Smokowski, P.R., Evans, C.B.R. & Cotter, K.L. (In Press). Differential effects of episodic and chronic bullying: How victimization affects school experiences, social support, and mental health. Violence and Victims.

Abstract: Scant literature exists examining the differential impacts of chronic and episodic physical and cyber bullying on youth, especially in rural settings. The current study augments and expands the existing literature by examining the school experiences, perceived social support, and mental health outcomes for 4 distinct groups of rural, middle-school youth. The groups consist of nonvictims, chronic victims, and two groups of episodic victims (i.e., victimized during Year 1 but not Year 2 and vice versa). The participants for this 2-year longitudinal study were 4,321 youth from 28 middle schools in 2 low-income, rural counties in the Southern United States. Findings illustrate that chronic/cumulative victimization results in the lowest levels of school satisfaction, school safety, perceived social support, future optimism, and self-esteem. Chronic/ cumulative victims also report the highest levels of peer rejection, anxiety, depression, and externalizing behaviors. Episodic-current year victimization is also a detrimental form of victimization followed by episodic-previous year victimization. Implications are discussed.

 

Cotter, K.L., Bacallao, M., Smokowski, P.R., & Robertson, C.I.B. (2013). Parenting interventions implementation science: How delivery format impacts the Parenting Wisely program. Research on Social Work Practice. Online First. doi:10.1177/1049731513490811   See Full Article

Abstract – Objectives: This study examines the implementation and effectiveness of Parenting Wisely, an Internet-based parenting skills intervention. The study assesses whether parents benefit from Parenting Wisely participation and whether the delivery format influences program effectiveness. Method: This study uses a quasi-experimental design. Participating parents (N ¼ 144) come from a rural, impoverished, ethnically diverse county in a Southeastern state. The intervention is delivered via four formats: parents-only intensive workshop, parents-only 5-week group, parent and adolescent 5-week group, and parent and adolescent online format. Results: Findings show an association between Parenting Wisely participation and improvements in family problem solving, family roles, family involvement, parenting self-efficacy, parenting sense of competence, and decreased adolescent violent behavior. Effect sizes vary by delivery format. Conclusion: Positive program effects vary by delivery format and outcome. Practice implications are discussed.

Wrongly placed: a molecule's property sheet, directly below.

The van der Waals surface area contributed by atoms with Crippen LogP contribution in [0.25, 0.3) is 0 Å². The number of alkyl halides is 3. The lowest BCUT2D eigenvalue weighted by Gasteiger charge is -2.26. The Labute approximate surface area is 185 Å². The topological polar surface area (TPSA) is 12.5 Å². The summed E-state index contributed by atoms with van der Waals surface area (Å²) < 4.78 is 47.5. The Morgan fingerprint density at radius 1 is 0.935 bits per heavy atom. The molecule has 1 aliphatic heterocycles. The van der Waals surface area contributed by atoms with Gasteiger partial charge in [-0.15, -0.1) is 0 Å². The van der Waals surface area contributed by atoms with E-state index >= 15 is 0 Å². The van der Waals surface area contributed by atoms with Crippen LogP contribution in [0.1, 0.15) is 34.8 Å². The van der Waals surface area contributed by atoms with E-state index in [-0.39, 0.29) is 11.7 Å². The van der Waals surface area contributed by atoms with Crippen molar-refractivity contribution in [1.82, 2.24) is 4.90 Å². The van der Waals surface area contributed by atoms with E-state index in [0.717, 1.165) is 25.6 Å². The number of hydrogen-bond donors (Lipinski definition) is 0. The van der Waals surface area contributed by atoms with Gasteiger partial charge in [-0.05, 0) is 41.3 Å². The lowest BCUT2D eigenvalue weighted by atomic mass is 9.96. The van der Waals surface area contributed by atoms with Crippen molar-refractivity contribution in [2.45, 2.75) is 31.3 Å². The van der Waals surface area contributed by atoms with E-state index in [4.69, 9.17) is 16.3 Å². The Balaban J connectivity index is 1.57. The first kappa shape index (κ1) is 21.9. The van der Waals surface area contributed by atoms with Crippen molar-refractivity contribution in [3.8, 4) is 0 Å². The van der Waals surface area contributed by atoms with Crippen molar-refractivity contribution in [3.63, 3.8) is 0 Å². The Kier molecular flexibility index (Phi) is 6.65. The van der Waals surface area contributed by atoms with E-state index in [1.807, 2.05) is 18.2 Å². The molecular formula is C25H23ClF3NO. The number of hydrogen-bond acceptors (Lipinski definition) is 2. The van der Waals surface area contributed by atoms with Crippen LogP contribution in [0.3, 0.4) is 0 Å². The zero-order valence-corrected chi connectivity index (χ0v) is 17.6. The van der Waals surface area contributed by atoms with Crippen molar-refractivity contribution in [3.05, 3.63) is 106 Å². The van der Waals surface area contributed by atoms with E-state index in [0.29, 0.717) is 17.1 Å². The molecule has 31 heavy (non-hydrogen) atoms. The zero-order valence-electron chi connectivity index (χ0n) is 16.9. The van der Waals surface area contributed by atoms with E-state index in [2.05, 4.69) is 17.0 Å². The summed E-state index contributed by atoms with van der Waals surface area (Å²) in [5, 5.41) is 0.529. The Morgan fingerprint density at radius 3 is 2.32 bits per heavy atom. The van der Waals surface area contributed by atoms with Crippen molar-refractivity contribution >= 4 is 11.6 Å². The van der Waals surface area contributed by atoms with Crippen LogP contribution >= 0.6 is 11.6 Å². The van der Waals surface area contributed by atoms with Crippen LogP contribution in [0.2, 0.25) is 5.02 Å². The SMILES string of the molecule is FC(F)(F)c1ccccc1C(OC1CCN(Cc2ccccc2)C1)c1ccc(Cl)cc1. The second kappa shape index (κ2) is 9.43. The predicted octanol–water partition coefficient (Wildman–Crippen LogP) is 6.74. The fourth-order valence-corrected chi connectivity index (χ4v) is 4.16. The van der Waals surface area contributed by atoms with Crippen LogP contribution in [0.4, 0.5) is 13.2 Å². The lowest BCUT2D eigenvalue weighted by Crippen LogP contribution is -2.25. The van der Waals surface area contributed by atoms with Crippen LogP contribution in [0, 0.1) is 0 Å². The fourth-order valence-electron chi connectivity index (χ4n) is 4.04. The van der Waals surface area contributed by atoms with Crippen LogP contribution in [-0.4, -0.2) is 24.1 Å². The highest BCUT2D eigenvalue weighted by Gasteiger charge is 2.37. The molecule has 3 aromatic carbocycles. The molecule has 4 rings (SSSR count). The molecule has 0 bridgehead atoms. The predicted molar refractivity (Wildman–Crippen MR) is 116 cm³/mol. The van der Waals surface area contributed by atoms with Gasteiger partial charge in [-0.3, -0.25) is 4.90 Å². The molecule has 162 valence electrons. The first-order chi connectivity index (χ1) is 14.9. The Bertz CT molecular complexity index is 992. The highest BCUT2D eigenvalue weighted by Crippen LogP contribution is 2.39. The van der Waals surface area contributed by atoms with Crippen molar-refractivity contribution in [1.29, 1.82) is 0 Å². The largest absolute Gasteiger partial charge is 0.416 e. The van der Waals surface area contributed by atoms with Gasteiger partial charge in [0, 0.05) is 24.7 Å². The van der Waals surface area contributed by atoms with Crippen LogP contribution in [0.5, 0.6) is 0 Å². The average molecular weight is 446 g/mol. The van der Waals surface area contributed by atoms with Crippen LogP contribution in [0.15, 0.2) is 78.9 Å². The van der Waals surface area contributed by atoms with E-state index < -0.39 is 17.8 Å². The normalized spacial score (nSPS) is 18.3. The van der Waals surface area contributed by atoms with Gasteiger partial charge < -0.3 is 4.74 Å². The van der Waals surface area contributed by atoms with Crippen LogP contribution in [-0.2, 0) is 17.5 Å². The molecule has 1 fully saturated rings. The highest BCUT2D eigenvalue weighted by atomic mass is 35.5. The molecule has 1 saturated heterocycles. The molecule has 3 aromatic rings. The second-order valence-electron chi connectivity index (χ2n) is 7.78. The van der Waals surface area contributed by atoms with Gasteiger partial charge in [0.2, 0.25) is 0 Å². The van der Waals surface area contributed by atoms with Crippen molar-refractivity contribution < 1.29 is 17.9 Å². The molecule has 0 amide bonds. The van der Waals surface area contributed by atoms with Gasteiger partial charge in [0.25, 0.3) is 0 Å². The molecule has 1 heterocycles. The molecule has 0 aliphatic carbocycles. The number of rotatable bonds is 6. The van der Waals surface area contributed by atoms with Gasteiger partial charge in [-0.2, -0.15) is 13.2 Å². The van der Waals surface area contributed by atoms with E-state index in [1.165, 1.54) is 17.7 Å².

Smokowski, P.R., Cotter, K.L., Robertson, C.I.B., & Guo, S. (2013). Demographic, psychological, and school environment correlates of bullying victimization and school hassles in rural youth. Journal of Criminology. Online First. doi:10.1155/2013/137583   See Full Article

Abstract: Little is known about bullying in rural areas. The participants in this study included 3,610 racially diverse youth (average age = 12.8) from 28 rural schools who completed the School Success Profile-Plus. Binary logistic regression models were created to predict bullying victimization in the past 12 months and ordered logistic regression was used to predict School Hassles in the past 12 months. Overall, 22.71% of the sample experienced bullying victimization and school victimization rates ranged from 11% to 38%. Risk factors for bullying victimization included: younger students and students experiencing depression and anxiety. Being female, Hispanic/Latino, or African American was associated with lower bullying victimization. Thirty-nine percent of the sample reported a high level of school hassles. Younger students and students with higher levels of anxiety and depression were at increased risk for school hassles. Students from larger schools reported high levels of school hassles, while students from schools with more teachers with advanced degrees reported fewer school hassles.

 

Smokowski, P.R., Guo, S., Rose, R., Evans, C.B.R., & Cotter, K.L. (In Press). Multilevel risk and protective factors for internalizing symptoms and self-esteem in disadvantaged adolescents: Modeling developmental trajectories from the rural adaptation project. Development and Psychopathology.See Full Article